July 2011 - Of Ants and Caterpillars

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Putting Caterpillars in the Greenhouse?

Yesterday, I put small caterpillars on newly emerging buds on a couple of orchids. Never before I have done such a thing, nor have caterpillars ever been recommended in this column as a cure for anything. So why was it done? It is a long story!

Almost two months ago, aphids arrived in my greenhouse on a houseplant stashed in the greenhouse. You can imagine my horror because I had never had aphids before and they quickly spread onto Paphiopetalum buds. As treatment with light oil began it was apparent that large red ants were also present on the orchid buds, so I assumed they were transporting the aphids around. This particular type of ant is usually associated with rotting wood here in Florida, so I assumed they were “up to no good”. They were sprayed too, and that should have ended the story. Each day when I examined the plants that previously had hosted the aphids, the ants were present, but not the aphids. In fact, they seemed to be picking up the dead aphids and hauling them off.

In the tropics, every orchid collector knows that many orchids are protected by vicious ants that live on and in epiphytic orchids. Some like the Mormyrica (previously the hollow bulbed Schomburgkia), even provide housing. Northern Florida is almost tropical! Could these new residents of my greenhouse be helpful? That should explain the caterpillar experiment.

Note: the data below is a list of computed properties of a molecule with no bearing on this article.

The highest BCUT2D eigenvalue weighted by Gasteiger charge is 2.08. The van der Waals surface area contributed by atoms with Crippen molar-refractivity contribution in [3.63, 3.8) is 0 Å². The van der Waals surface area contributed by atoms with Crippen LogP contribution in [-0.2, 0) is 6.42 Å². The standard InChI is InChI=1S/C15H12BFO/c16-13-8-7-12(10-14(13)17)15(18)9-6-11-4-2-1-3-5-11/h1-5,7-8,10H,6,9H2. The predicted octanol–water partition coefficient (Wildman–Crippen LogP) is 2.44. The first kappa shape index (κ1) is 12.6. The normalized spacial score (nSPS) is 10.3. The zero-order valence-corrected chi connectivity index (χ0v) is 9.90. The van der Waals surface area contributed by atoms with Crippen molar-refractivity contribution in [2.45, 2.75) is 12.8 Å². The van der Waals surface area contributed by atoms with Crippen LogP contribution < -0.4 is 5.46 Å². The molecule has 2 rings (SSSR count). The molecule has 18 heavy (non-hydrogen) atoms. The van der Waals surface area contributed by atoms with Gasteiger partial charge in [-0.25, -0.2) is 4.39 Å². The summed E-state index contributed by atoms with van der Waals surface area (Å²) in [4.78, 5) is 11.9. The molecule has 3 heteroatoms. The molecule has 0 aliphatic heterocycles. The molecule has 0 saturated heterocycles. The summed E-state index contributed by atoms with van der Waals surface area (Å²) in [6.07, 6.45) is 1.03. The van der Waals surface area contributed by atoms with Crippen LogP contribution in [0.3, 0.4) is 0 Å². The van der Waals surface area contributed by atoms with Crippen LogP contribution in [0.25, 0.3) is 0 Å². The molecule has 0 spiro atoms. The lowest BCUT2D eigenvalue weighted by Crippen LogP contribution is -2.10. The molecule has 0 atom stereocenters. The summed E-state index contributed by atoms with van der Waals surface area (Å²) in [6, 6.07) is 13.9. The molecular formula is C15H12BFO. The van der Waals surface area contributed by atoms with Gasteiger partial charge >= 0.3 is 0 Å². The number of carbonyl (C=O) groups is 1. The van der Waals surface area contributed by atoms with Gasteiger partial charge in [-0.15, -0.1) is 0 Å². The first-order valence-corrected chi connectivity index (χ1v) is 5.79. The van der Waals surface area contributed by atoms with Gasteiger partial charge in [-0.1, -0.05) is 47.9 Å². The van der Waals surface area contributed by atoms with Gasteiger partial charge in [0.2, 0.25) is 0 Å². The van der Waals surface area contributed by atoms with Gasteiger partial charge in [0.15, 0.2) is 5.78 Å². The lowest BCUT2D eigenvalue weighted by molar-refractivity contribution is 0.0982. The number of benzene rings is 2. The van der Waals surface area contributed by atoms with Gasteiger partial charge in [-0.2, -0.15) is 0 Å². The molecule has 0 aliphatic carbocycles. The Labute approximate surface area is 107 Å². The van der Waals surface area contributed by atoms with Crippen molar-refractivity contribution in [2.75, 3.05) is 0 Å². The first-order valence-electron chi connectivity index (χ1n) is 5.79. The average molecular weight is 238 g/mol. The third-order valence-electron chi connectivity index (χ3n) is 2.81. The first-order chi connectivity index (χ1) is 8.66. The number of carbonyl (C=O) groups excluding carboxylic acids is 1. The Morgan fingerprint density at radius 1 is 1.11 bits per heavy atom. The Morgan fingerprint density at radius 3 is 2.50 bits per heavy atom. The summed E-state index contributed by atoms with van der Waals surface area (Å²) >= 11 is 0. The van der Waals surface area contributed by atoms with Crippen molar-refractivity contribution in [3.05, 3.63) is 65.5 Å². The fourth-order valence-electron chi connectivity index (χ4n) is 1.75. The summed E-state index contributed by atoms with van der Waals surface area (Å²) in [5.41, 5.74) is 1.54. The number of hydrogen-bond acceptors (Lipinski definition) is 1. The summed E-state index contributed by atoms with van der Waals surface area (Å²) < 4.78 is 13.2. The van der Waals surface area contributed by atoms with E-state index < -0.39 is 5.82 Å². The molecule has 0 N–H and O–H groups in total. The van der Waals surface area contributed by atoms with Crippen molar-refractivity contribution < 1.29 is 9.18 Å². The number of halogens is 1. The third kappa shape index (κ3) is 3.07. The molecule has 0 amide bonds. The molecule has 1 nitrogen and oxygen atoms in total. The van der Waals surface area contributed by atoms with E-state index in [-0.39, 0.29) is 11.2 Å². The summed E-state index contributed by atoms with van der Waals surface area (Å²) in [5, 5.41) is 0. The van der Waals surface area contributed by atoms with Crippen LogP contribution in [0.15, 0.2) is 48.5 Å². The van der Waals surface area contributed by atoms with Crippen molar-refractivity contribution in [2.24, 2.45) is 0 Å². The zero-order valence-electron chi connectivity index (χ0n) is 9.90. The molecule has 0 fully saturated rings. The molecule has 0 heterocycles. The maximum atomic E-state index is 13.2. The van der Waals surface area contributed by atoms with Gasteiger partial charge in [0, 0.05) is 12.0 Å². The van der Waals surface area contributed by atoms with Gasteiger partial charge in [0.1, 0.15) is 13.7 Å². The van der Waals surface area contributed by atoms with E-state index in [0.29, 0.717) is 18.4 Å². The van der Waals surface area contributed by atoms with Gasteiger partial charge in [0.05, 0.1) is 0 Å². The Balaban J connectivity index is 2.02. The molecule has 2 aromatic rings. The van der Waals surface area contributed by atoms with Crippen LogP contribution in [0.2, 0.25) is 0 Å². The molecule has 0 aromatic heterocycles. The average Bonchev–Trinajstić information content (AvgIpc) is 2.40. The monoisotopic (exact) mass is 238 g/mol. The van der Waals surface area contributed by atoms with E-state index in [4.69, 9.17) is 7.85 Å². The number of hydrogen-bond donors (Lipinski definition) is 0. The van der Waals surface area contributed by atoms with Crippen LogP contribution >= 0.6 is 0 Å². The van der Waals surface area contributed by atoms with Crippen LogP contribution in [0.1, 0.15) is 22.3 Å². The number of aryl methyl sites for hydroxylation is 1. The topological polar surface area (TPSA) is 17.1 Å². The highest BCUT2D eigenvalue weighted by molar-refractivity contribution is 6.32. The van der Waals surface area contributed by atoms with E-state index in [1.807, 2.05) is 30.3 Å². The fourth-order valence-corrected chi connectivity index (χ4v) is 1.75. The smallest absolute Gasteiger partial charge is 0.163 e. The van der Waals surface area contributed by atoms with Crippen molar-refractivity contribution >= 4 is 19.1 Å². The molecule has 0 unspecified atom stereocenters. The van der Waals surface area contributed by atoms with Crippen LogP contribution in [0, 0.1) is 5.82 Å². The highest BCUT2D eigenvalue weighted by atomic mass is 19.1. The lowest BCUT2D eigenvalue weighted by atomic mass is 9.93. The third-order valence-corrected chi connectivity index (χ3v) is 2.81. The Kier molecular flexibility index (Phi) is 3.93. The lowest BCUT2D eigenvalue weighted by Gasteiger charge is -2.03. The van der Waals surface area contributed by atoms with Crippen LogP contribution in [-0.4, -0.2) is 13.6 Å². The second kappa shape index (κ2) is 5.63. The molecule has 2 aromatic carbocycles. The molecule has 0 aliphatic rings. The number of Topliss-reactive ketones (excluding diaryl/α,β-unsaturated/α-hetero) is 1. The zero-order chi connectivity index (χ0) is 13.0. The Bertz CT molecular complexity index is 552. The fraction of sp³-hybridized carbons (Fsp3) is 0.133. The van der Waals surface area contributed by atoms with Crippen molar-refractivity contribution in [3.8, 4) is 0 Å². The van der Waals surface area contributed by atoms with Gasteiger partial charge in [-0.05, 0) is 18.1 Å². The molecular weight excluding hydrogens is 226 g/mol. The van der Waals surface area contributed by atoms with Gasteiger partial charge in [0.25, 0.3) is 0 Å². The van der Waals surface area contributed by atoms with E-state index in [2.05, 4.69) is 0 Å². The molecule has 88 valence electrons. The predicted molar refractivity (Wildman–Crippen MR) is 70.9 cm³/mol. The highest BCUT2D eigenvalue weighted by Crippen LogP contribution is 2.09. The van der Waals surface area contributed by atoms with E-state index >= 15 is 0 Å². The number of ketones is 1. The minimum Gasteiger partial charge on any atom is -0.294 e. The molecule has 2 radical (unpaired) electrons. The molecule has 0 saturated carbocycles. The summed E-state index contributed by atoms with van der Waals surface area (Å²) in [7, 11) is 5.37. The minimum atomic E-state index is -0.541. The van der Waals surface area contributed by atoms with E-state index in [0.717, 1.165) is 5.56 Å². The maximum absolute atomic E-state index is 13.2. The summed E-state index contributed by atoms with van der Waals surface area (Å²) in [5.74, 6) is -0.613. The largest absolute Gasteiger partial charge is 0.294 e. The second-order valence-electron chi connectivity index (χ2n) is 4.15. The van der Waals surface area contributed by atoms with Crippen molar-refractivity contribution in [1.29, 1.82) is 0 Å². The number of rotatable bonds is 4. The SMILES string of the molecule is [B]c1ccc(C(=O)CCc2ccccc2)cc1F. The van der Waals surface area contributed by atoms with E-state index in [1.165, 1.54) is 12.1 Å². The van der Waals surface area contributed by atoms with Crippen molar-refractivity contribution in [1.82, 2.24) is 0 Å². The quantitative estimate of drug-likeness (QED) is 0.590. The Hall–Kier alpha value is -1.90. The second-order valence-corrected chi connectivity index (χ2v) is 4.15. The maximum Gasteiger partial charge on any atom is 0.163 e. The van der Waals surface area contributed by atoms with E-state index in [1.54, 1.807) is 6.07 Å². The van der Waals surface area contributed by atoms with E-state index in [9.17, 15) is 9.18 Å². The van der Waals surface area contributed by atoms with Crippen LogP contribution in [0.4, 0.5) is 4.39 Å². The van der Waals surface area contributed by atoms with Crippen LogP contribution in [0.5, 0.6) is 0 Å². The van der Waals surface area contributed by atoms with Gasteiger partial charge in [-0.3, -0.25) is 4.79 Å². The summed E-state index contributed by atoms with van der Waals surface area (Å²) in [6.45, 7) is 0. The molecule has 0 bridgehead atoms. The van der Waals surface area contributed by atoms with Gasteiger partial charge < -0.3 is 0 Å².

There have been many attempts to use natural predators to help with insect control in greenhouses, but none have proven successful. Releasing insect predators into the greenhouse typically results in the insects predators quickly looking for a way out. After a few unsuccessful trys, my experimentation ended with that approach and like most others, I resorted to pesticides.

Many very effective and toxic chemicals are no longer available, so the control of pests has become harder. Fortunately, there are some new chemical approaches that attack the insect hormonal system and which work very well. Of course, these products are much more expensive, but well worth the money, since spraying is greatly reduced and the toxicity in growing areas reduced. This also allows some of the other natural predators to live among your orchids.

 Here in Northeast Florida there are three species of lizard, one a nocturnal gecko and several species of tree frogs that also come out at night. Do they control all my pest problems? Unfortunately, the answer is no, but they clearly help. No natural control can eliminate all pests because that would involve eliminating the food source for pest predators. Will the same fate befall my new found ants? As I observed the ants it was clear that they were using the tiny drops of sugary fluid that exudes from certain tissues, especially on the flowering parts. The green anole lizards also use this resource, which allows them to survive in winter when insect prey numbers are small.

So what happened to the caterpillars I put on my orchids? The ants quickly took care of these pests for me. So are they good ants or bad? The jury is still out, but so far they have done no harm, short of a nasty sting when they are in an orchid pot that is being repotted. More on this as the experiment continues.